There is no denying the relief cool air provides when the temperatures outdoors are particularly steamy. In fact, having a place to cool off is a necessity for those who have succumbed to heat exhaustion or have difficulty regulating their body temperatures. Even though air conditioning can provide relief, some people are reluctant to turn it on because of the drain on electricity and subsequent high energy bills. Certainly running the AC can be costly, but regular maintenance helps a system to work more efficiently. It also helps homeowners recognize issues that can lead to expensive repairs if left unchecked.
CHANGE THE FILTERS
Dirty, clogged filters can cause a system to work harder to cool down rooms, compromising efficiency. Check the HVAC system’s manufacturer’s recommendation for how frequently to change the filters. Some may benefit from monthly replacement if the air is running constantly.
CONSIDER THE MERV RATING
The filter will have a minimum efficiency reporting value, or MERV, according to This Old House. The higher the number, the better the filtration. But a higher MERV rating requires more energy to pull air through the filter. Therefore, choose a balance of filtration and energy cost requirements.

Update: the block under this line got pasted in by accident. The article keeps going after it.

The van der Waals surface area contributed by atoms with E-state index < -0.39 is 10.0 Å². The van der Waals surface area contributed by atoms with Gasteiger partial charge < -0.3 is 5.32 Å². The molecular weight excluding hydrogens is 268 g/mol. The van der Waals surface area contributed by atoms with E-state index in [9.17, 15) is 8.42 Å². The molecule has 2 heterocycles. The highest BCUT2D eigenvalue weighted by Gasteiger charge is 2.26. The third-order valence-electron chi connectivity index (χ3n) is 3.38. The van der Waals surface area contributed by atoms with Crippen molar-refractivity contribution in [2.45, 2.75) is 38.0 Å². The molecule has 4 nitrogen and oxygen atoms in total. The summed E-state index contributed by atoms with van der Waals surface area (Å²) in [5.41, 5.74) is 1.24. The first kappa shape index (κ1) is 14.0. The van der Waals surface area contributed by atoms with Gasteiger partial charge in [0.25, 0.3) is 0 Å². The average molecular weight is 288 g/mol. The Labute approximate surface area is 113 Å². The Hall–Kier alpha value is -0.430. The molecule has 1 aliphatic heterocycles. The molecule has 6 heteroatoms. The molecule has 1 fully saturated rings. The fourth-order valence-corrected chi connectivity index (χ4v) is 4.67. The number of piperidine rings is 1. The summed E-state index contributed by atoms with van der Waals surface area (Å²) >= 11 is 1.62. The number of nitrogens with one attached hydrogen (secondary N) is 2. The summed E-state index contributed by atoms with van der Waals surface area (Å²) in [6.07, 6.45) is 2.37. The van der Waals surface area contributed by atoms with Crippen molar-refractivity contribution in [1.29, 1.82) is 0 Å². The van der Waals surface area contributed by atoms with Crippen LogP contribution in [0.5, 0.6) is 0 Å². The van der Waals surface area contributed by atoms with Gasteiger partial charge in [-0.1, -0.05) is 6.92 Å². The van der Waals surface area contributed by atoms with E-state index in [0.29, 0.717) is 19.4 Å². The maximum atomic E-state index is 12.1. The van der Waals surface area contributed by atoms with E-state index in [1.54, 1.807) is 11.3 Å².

MAINTAIN THE OUTDOOR UNIT
Clean the AC unit with a soft-bristle brush and vacuum the fins at the start of the season and if the unit becomes dirty from weather, pollen and other elements. Bent condenser or evaporator fins can restrict air flow that would normally pass through the AC system. Gently straighten them to improve air flow.
CHECK AND REPAIR LEAKS
Airflow leaks through ductwork and with window AC units can reduce efficiency. Hold an incense stick or other smoldering item to check for leaks; if smoke blows around, there is leakage. Use foil tape to seal small gaps and duct mastic for large ones. Stuff foam around a window unit and use taping as needed.
SUPPLEMENT WITH WHOLE-HOUSE FAN
The Family Handyman says an attic-mounted fan pushes hot air out through the attic vents and draws cooler, outside air through open windows and doors. The whole-house fan can be used to draw out most of the hot air before turning on the AC, or as a substitute for the AC on cooler days.
SCHEDULE ANNUAL MAINTENANCE
Homeowners can handle maintenance tasks or have an HVAC technician clean and inspect coils; adjust and replace fan belts; lubricate motors and bearings; inspect controls and safeties; check refrigerant; and determine if the unit is large enough for the home.
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